Let’s begin with Ralph Waldo Emerson (1803 – 1882). I won’t even attempt to outline his importance as an inspirational thinker and writer on so many topics relating to human and natural values. But in Nature, perhaps his most famous work (which I’ve just discovered can be read online) he seems to be completely and utterly deaf. Or at least his pen is, metaphorically speaking. I found nothing in Nature which might suggest that R.W. Emerson listened to or heard anything during his frequent and extensive peregrinations through the late 19th century landscapes of North America (I use this word ‘landscapes’ deliberately). Is this lack of sonic awareness a time-specific cultural bias or is it peculiar to Emerson’s perceptive make-up?

His overall definition of nature and his ideas on the relationship between nature and art emerge from a collection of thoughts and reflections on both subjects. Here he writes with great insight and great sensitivity. For example:-

‘… all which Philosophy distinguishes as the NOT ME, that is, both nature and art, all other men and my own body, must be ranked under this name, NATURE.’

‘Nature never wears a mean appearance. Neither doest the wisest man extort her secret, and lose his curiosity by finding out all her perfection.’

‘ In the woods is perpetual youth.’

‘To the attentive eye, each moment of the year has its own beauty, and in the same field it beholds every hour a picture which was never seen before, and which shall never be seen again.’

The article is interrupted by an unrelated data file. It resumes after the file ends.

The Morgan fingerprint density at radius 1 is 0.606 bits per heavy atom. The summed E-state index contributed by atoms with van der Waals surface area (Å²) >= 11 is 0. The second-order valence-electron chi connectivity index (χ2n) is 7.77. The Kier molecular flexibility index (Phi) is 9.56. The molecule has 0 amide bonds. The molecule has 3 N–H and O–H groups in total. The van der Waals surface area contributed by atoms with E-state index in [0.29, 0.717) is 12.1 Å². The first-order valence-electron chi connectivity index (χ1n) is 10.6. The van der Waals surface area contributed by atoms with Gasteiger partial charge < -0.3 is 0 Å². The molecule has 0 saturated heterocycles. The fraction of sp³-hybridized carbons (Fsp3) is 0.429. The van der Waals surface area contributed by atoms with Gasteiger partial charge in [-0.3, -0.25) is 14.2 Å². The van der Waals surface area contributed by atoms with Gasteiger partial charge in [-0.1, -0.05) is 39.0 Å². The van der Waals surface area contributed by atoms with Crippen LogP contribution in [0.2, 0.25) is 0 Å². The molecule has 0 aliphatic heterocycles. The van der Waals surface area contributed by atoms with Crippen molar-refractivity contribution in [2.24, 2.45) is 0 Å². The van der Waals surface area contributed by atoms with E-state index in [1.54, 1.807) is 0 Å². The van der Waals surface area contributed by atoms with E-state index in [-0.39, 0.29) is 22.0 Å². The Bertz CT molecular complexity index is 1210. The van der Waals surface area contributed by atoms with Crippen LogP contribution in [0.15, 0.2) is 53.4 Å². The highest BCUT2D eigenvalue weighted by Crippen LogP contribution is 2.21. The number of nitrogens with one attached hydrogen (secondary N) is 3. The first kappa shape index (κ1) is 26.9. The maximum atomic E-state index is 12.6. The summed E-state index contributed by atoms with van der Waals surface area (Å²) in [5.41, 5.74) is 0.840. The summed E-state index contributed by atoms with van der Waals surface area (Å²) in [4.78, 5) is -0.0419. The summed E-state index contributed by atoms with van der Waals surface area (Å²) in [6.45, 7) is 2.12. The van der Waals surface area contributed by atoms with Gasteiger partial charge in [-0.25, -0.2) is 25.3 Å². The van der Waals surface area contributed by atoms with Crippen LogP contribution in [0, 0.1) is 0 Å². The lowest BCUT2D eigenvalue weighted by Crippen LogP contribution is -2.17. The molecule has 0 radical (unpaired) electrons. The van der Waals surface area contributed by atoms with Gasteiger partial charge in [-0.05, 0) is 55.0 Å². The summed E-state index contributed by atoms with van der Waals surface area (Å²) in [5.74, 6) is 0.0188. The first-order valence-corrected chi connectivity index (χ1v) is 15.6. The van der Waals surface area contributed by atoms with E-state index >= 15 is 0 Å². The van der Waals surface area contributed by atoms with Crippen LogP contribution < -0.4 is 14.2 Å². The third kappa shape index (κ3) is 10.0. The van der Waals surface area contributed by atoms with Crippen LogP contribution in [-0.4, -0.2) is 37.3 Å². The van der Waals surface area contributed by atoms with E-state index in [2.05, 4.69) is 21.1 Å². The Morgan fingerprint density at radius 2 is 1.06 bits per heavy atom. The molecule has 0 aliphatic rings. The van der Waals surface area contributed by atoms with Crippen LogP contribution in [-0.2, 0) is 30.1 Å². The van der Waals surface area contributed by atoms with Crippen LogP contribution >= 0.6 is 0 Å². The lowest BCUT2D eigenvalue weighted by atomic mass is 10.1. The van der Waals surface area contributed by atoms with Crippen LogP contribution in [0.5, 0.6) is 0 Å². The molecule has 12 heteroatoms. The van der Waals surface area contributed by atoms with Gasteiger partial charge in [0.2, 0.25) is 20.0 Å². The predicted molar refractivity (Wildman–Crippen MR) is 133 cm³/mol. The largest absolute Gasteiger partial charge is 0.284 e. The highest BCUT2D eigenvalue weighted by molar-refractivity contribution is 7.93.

This emphasis on the visual – eye, picture – is typical of Emerson’s discourse on nature throughout the work.

Later, he talks of language as going back to ‘a correspondence between visible things and human thoughts’. The emphasis is again on the visible world – such a theory of language could have the experts debating for weeks….

Turning now to Emerson’s ideas on art and nature, there are frequent passages typical of his strong poetic turn of phrase: ‘Thus is Art a nature passed through the alembic of men’.

He writes beautifully on aspects of the artistic creative process:-

the poet… ‘unfixes the land and the sea, makes them revolve around the axis of his primary thought, and disposes them anew.’

I know from his other work that Emerson’s personal spirituality was reaching out towards a form of advaita vedanta, a non-dualism where everything is pervaded by Spirit. There are passages in Nature where we catch glimpses of this, and, despite there being no sound in Emerson’s universe, such passages redeem the work:-

‘When I behold a rich landscape, it is less to my purpose to recite correctly the order and superposition of the strata than to know why all thought of multitude is lost in a tranquil sense of unity.’

Next I’ll be discussing Thoreau’s Walden – an entirely different prospect.